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Jonathan Michael walked into one of the shop spaces on the top floor of a three-story business plaza in Abuja, Nigeria. He selected four soccer matches on one of three available desktops, made his predictions, and collected his receipt stub from the shop attendant.
It’s a weekly ritual for Michael, who works at a barbershop in the same plaza. He placed his first sports bet in 2017, and now spends no more than two dollars at his weekly visits.
Sports betting is a lucrative business in Nigeria and the most common type of gambling. In 2014, about 60 million Nigerians placed sports bets worth $4.99 million on a daily basis. That number steadily increased as more betting companies opened up outlets in similar shop spaces across the country.
Many participants see betting as a way to gain extra cash in the country’s struggling economy, and the prevalent soccer culture also boosts sports betting. Yet most sports gamblers lose money in betting.
More than 50 companies in Nigeria now provide access to betting in multiple leagues. Gamblers can predict the final score, a draw, or whether the home or visiting team will win, among other options.
Back at the bet shop, Michael agrees that economic hardship, backed by a love for soccer, pushed him to give it a shot: “At least if I could make money, it will help me.”
Yet in the past two years, he’s never won more than $4. Joseph Habu, a 26-year-old who comes in to bet at least four days a week, started playing the sport in 2016 and still has not secured a major win.
But it’s the few success stories that garner public attention. In March, one betting company announced that Michael Arowosegbe—a student—won $2,772 after correctly predicting 13 games.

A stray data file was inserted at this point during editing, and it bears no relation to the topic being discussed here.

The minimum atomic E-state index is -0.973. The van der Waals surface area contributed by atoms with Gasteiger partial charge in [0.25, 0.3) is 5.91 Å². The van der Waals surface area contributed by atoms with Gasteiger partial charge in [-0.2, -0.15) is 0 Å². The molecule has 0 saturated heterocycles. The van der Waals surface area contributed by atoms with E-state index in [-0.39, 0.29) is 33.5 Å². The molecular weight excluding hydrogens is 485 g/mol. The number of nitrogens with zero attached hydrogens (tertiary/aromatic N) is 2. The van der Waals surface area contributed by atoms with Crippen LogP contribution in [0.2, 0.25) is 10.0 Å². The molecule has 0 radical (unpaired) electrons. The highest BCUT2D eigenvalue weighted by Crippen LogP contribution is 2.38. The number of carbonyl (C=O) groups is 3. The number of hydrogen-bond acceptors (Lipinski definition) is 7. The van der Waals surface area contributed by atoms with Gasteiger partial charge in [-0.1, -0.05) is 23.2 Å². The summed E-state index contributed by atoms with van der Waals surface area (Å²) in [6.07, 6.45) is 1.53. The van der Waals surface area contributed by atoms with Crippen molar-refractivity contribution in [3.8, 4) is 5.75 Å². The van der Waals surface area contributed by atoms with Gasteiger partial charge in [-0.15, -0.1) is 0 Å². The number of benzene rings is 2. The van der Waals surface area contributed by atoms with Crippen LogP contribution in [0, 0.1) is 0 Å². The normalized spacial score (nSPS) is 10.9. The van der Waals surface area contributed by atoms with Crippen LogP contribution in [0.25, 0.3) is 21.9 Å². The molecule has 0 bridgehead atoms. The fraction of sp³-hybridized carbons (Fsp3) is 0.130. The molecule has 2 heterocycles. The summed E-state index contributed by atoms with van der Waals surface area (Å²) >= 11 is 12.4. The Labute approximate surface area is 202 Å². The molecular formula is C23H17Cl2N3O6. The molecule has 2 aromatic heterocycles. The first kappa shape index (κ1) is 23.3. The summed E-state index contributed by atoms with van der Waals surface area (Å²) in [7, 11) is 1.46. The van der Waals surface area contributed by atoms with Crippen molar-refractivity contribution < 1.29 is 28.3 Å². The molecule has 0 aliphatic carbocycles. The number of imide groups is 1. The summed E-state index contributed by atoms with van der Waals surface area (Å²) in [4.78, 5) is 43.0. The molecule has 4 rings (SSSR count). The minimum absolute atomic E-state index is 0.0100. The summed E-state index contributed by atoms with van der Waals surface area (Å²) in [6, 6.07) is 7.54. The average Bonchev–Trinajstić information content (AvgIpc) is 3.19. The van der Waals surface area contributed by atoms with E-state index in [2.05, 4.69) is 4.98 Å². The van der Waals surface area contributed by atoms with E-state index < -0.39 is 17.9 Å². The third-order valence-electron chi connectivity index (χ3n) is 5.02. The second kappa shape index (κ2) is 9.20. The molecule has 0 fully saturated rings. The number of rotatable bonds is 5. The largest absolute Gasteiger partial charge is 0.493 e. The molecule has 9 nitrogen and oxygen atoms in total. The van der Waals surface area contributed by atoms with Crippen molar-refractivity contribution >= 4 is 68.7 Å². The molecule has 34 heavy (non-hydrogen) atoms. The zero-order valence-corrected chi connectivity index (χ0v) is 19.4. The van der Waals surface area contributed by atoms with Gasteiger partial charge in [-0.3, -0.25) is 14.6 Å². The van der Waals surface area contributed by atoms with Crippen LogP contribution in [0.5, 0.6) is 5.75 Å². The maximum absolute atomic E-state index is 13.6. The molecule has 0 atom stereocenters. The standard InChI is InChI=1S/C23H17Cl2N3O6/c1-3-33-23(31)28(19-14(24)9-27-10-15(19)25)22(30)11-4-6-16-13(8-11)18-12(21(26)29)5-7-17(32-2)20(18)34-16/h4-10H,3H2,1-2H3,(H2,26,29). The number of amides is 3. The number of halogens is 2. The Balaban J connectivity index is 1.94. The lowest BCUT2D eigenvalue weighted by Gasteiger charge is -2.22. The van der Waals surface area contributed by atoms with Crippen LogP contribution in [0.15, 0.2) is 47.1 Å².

Keleenna Onyeaka, an investment banking analyst, explained that, statistically, betting is designed for gamblers to lose. The companies begin the process by only revealing a fraction of the odds for each game.
“The reason they are able to do this is because they have a lot more and better quality data, which helps them get closer to the true probabilities,” he said. “Once they have this, then they can mathematically calculate the odds they offer us in order both to attract us to bet while staying one step ahead statistically.”
To keep business moving when soccer leagues are off-season, some companies offer virtual gaming, which uses computer-generated outcomes. They also offer betting on tennis and dog racing and through online casinos.
The international market has cashed in on the craze. British online betting firm Betway has opened branches in Nigeria, Kenya, Uganda, and Ghana. Slovakian DOXXbet and Russian-based 1XBet also operate in Nigeria.
In Kenya, the government last year introduced a 15 percent tax on gambling operators and a 20 percent tax on bettors’ winnings.
Ugandan President Yoweri Museveni in January opted to stop licensing sports betting companies completely. He said sports gambling diverts the attention of youths from hard work and encourages capital flight by foreign-owned companies. He called for financial literacy efforts to educate Nigerians about the cons of gambling.
Modestus Ahamefuna, a full-time gambler, disagrees with the idea that gambling promotes laziness. The mechanical engineering graduate lost his job last year and embraced gambling to sustain himself while searching for another job.
Ahamefuna said it requires time and effort to study the game and successfully forecast the outcome. He once bet less than $7 and won $1,000. But the week I met him, he lost at least $140 and couldn’t afford to pay for cooking gas.
Jonathan Michael, the barbershop worker, hasn’t had any big wins, “but I keep on playing—[and] hopefully one day.”